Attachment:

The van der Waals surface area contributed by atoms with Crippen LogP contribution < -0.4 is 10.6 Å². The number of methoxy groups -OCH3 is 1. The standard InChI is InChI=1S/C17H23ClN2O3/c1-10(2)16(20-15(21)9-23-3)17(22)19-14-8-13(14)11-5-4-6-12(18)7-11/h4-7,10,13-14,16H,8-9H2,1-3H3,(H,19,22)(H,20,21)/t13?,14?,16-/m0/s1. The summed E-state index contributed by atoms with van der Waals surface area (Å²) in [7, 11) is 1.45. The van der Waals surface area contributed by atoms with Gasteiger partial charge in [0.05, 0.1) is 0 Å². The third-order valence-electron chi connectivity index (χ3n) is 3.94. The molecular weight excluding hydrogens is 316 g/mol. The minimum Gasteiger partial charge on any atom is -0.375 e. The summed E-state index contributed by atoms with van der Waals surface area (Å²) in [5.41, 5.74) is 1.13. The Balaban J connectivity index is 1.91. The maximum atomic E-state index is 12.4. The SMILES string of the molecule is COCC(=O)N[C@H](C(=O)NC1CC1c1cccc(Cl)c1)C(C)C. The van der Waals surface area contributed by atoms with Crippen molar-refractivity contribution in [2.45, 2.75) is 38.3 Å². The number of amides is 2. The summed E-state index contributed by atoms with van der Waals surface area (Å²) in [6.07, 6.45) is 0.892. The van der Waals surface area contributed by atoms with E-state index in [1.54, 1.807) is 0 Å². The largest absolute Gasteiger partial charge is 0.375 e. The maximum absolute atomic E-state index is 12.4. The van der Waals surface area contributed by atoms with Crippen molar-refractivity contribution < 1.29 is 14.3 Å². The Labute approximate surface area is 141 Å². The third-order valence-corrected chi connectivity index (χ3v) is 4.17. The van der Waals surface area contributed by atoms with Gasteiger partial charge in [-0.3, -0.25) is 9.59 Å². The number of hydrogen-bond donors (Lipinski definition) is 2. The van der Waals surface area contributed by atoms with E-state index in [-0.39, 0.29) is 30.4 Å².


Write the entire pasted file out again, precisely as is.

The van der Waals surface area contributed by atoms with Crippen LogP contribution < -0.4 is 10.6 Å². The number of methoxy groups -OCH3 is 1. The standard InChI is InChI=1S/C17H23ClN2O3/c1-10(2)16(20-15(21)9-23-3)17(22)19-14-8-13(14)11-5-4-6-12(18)7-11/h4-7,10,13-14,16H,8-9H2,1-3H3,(H,19,22)(H,20,21)/t13?,14?,16-/m0/s1. The summed E-state index contributed by atoms with van der Waals surface area (Å²) in [7, 11) is 1.45. The van der Waals surface area contributed by atoms with Gasteiger partial charge in [0.05, 0.1) is 0 Å². The third-order valence-electron chi connectivity index (χ3n) is 3.94. The molecular weight excluding hydrogens is 316 g/mol. The minimum Gasteiger partial charge on any atom is -0.375 e. The summed E-state index contributed by atoms with van der Waals surface area (Å²) in [5.41, 5.74) is 1.13. The Balaban J connectivity index is 1.91. The maximum atomic E-state index is 12.4. The SMILES string of the molecule is COCC(=O)N[C@H](C(=O)NC1CC1c1cccc(Cl)c1)C(C)C. The van der Waals surface area contributed by atoms with Crippen molar-refractivity contribution in [2.45, 2.75) is 38.3 Å². The number of amides is 2. The summed E-state index contributed by atoms with van der Waals surface area (Å²) in [6.07, 6.45) is 0.892. The van der Waals surface area contributed by atoms with E-state index in [1.54, 1.807) is 0 Å². The largest absolute Gasteiger partial charge is 0.375 e. The maximum absolute atomic E-state index is 12.4. The van der Waals surface area contributed by atoms with Crippen molar-refractivity contribution < 1.29 is 14.3 Å². The Labute approximate surface area is 141 Å². The third-order valence-corrected chi connectivity index (χ3v) is 4.17. The van der Waals surface area contributed by atoms with Gasteiger partial charge in [-0.3, -0.25) is 9.59 Å². The number of hydrogen-bond donors (Lipinski definition) is 2. The van der Waals surface area contributed by atoms with E-state index in [-0.39, 0.29) is 30.4 Å².